A Kinder Gentler Theocracy

Peter Leithart returns to the case for theocracy:

If theocracy means “the rule of priests” or involves the absorption of civil order into religious institutions, Christianity has been chary toward the idea. In fact, Christianity can be credited with introducing the distinction between religion and politics into a world where the two were fused in what Francis Oakley calls “sacral kingship.” Civil authority, Augustine insisted, belongs to the saeculum, the time between the kingdom’s coming and its consummation. The Church alone is the sacred and eternal society.

Still, there’s something disingenuous about the denials. The Church has often interfered with civil authority, sometimes calling brutal rulers to account and standing up for the weak, sometimes shamefully providing cover for the brutes. As Pierre Manent has noted, Christianity simultaneously frees “secular” society and demands that all human life conform to the will of God.

That might make sense if the Bible actually spoke to all of life or if Bible readers didn’t have to interpret it. But where exactly is the freedom that Paul commends in 1 Corinthians 8 (meat offered to idols) to be found in Manent’s view of divine rule?

And to spiritualize Christ’s kingdom? That’s dangerous.

Christians sometimes flinch from the political import of these claims. We nervously spiritualize, we frantically privatize. “Jesus is Lord” is translated into “Jesus is my personal Lord and Savior”—somewhat, as Ken Myers likes to put it, like a “personal trainer.” Jesus’s kingdom is said to be a “spiritual kingdom” that leaves Caesar’s realm pretty much intact.

That’s a dangerous misreading of the gospel. As Hauerwas says, “‘Jesus is Lord’ is not my personal opinion” but “a determinative political claim.” Psalm 2 ends with an exhortation to kings and judges to acknowledge the Lord’s anointed as King of Kings. For political rulers, repentance means bowing to Jesus as a superior authority.

Even so, Leithart thinks that theocracy doesn’t need to be scary:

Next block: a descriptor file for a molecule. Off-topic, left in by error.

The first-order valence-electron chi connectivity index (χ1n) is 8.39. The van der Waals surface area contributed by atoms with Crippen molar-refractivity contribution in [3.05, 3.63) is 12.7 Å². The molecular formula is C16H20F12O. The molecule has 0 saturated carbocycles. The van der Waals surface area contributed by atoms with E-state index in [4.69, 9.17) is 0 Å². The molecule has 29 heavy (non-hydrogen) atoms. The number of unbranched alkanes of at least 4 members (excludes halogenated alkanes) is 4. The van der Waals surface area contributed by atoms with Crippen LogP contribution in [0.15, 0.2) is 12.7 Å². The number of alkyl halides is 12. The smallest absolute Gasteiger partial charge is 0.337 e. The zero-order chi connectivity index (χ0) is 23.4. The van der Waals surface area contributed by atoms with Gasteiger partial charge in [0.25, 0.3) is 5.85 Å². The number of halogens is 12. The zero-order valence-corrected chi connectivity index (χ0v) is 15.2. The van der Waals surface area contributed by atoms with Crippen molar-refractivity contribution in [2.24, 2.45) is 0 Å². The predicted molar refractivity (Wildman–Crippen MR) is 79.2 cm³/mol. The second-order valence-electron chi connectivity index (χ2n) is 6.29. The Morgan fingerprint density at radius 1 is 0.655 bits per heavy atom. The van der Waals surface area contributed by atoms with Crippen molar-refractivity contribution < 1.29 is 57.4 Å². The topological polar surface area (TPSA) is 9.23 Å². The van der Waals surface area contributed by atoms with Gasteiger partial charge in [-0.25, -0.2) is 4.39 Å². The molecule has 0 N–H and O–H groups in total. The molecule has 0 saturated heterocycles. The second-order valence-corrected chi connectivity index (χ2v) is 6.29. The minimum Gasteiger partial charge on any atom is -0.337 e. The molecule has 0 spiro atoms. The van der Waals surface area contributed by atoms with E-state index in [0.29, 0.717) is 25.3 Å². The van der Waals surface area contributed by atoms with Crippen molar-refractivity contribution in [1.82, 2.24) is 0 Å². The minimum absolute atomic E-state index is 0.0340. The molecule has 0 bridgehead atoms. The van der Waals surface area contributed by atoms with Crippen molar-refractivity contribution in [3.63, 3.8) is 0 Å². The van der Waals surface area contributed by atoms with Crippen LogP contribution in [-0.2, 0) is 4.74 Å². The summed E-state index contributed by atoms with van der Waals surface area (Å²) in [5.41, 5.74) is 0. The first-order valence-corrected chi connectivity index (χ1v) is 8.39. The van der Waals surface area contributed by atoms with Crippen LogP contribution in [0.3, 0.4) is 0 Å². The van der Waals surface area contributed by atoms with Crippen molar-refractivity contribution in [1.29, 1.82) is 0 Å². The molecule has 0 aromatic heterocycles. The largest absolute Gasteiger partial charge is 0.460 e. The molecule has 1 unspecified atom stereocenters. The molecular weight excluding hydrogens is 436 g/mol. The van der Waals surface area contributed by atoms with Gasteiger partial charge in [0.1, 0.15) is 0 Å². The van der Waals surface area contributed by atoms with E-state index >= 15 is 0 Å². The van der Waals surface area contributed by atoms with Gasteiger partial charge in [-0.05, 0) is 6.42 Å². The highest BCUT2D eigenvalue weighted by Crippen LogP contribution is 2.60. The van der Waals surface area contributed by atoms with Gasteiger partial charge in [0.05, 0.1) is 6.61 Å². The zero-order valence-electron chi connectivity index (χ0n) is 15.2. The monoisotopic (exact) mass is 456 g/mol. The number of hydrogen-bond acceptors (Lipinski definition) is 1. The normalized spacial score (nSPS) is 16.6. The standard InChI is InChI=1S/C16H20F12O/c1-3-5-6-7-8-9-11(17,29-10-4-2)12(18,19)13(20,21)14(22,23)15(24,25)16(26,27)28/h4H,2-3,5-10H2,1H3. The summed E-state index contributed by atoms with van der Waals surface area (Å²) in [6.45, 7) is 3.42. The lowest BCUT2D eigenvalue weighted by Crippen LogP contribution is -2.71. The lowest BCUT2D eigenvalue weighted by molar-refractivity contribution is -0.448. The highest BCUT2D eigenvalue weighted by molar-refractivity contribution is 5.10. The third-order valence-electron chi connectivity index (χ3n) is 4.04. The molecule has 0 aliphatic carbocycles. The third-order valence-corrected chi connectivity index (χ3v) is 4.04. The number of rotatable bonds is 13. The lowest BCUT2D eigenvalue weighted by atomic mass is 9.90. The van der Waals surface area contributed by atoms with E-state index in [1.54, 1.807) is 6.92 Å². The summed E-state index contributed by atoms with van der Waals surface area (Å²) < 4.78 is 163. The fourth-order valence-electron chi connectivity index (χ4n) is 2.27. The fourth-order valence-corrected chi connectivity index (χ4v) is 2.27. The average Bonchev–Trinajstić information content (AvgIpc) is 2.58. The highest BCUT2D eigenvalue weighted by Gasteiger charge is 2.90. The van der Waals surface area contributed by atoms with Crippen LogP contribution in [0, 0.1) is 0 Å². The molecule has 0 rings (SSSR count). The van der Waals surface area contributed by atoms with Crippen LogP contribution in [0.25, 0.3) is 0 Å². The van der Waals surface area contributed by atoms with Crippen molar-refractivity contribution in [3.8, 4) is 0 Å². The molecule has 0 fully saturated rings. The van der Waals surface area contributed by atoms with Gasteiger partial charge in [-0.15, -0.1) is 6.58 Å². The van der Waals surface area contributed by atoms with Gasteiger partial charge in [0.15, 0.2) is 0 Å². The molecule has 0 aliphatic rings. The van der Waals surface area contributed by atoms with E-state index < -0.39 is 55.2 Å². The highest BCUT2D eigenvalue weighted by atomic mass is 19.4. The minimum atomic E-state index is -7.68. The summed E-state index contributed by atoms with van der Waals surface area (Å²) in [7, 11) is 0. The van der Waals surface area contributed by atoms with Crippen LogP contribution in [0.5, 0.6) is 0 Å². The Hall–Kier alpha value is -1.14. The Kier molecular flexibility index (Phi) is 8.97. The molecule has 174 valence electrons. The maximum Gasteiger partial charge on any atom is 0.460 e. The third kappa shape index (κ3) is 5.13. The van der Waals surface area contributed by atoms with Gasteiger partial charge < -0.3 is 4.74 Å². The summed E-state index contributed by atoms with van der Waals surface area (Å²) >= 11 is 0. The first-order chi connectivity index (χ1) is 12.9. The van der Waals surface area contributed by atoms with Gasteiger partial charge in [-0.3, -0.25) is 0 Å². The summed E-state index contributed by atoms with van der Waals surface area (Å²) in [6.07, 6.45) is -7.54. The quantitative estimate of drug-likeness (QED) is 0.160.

Christian theocracy bends politics toward compassion, mercy, and impartial justice. I don’t share Hauerwas’s pacifism, but he’s right that Christianity introduces a new politics of patience: “Christ, through the Holy Spirit, bestows upon his disciples the long-suffering patience necessary to resist any politics whose impatience makes coercion and violence the only and inevitable response to conflict.” Christian theocracy is premised on the persuasion that there is love deep down things. It reminds rulers that King Jesus is also Judge. It’s frightening mainly to thugs.

Actually, Christ’s rule should be scary to anyone who isn’t Christ’s. At the same time, if Christ’s rule over his people isn’t spiritual this side of the new heavens and new earth, the Shorter Catechism doesn’t make any sense:

Q. 26. How doth Christ execute the office of a king?
A. Christ executeth the office of a king, in subduing us to himself, in ruling and defending us, and in restraining and conquering all his and our enemies.

There you have the spirituality of the church and two kingdoms in a nut shell. Christ rules everything; nothing falls outside his authority. But Christ’s rule over the church is different over his enemies. He rules both. But for these two spiritual races to coexist during this interadvental age, Christ institutes the church for saving his people and the state to keep in check his enemies.

That’s not theocracy. It’s two kingdoms.

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2 thoughts on “A Kinder Gentler Theocracy

  1. It seems that there are two issues in the article above: how Christians should demand that everyone acknowledge Jesus and how Christians should share society with others.

    Yes, we are to proclaim that Jesus is Lord and demand that everyone acknowledge that. But there are multiple ways of making such a demand. And so the question becomes, should we expect the state to legally require that people acknowledge Jesus? There is nothing in the NT that supports the answer ‘yes’ to that question.

    The next issue is how Christians should share society with others. That issue can be at least partially answered by the answer to the question of should we Christians expect the state to require people to acknowledge Jesus. But in addition, if the answer to the above question is ‘no,’ then how should we share society with others? Should we withdraw and allow society to receive the fruit of its own sins? Or should we participate with unbelievers in society to try to improve society. And if the answer to the last question is a ‘yes,’ then should that participation with unbelievers only take place on an individual basis only or could it also include church institutions participating with unbelievers as well?

    Like

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